Billington Takes Helm At Library Of Congress
W. DALE NELSON
Sep. 15, 1987
WASHINGTON (AP) _ James H. Billington, welcomed by President Reagan as ''America's librarian,'' says he takes the helm of the Library of Congress as a lover of books but with an open mind about new forms of technology to replace them.
''The trick is to retain the old values as you accept the new things,'' said the 58-year-old scholar, sworn in Monday as the 13th librarian of Congress in the library's 187-year history. ''I see a great future for the book.''
Billington, a former history professor who has been director of the Woodrow Wilson International Center for Scholars in Washington for 14 years, succeeds Daniel J. Boorstin, also a historian, who was appointed librarian by President Ford in 1974.
''Jim has had a life-long love of books,'' Reagan said at a swearing-in ceremony in the ornate Great Hall of the library's 90-year-old Renaissance style Thomas Jefferson Building. ''He stands here today because of an appreciation for scholarship instilled in him by a father who never went to college, but who filled his home with books bought second-hand to save the family's limited funds.''
''We entrust you with this great natural resource, Dr. Billington, and we are proud to have you as America's librarian,'' the president said.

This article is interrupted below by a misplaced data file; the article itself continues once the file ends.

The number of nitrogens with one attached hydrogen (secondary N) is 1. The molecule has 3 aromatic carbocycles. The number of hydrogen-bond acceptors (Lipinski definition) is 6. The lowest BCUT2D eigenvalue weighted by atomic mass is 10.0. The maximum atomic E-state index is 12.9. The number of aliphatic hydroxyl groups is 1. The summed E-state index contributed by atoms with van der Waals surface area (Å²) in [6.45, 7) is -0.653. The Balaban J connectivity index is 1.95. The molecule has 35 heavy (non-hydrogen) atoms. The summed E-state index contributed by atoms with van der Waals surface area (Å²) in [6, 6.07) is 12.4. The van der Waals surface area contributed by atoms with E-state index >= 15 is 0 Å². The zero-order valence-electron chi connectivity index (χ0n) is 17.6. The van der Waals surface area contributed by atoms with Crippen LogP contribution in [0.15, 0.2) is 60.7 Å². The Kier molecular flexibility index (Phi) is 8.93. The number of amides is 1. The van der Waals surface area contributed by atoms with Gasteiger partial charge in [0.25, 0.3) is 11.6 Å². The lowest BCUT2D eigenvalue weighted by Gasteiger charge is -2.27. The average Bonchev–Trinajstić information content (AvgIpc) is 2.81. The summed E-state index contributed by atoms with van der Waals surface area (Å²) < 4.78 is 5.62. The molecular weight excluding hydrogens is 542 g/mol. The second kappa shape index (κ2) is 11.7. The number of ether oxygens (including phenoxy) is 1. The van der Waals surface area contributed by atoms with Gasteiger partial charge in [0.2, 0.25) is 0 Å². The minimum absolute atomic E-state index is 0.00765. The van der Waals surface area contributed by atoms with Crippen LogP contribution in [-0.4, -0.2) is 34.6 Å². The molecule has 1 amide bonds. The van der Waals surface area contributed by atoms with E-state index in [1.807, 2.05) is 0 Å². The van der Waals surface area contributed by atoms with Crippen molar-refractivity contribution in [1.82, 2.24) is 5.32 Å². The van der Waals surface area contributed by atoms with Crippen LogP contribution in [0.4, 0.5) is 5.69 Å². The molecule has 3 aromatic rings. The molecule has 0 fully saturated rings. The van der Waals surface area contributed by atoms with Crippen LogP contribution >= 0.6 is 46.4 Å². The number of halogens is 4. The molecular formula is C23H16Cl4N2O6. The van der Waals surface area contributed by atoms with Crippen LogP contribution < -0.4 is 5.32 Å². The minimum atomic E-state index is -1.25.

Meeting with reporters later in the librarian's office in the gleaming white James Madison Building across the street, which was opened seven years ago, the Philadelphia-born Billington said of his father, ''Even though he had no formal education, he had wisdom, and it came from books, and it was transmitted to people, and that's what this place has got to be about somehow.''
''It's a little harder to do it than it was around Leary's book store, but I hope we can make a start.''
Asked whether he approached decisions about information technology with a bias in favor of books, Billington said, ''I certainly hope so. I wouldn't trust anybody to introduce a technology that was going to replace books who didn't love what was being replaced.''
''At the same time,'' he said, ''I wouldn't want anyone making these decisions who didn't have an open mind and a certain amount of little boy's excitement about the new technologies.''
''There is a bias in favor of the book which does not mean a closed mind toward new technology but an insistence that the new technology explain what it uniquely can do, and it uniquely can do a great many things,'' he said.
''But as far as organizing and illuminating the human mind is concerned, the book has played an absolutely extraordinary role.''
In recent years the Library of Congress, the world's largest library with a rapidly growing collection of 84 million items, has been a leader in use of computers, laser discs and other technological developments for the storage and retrieval of information.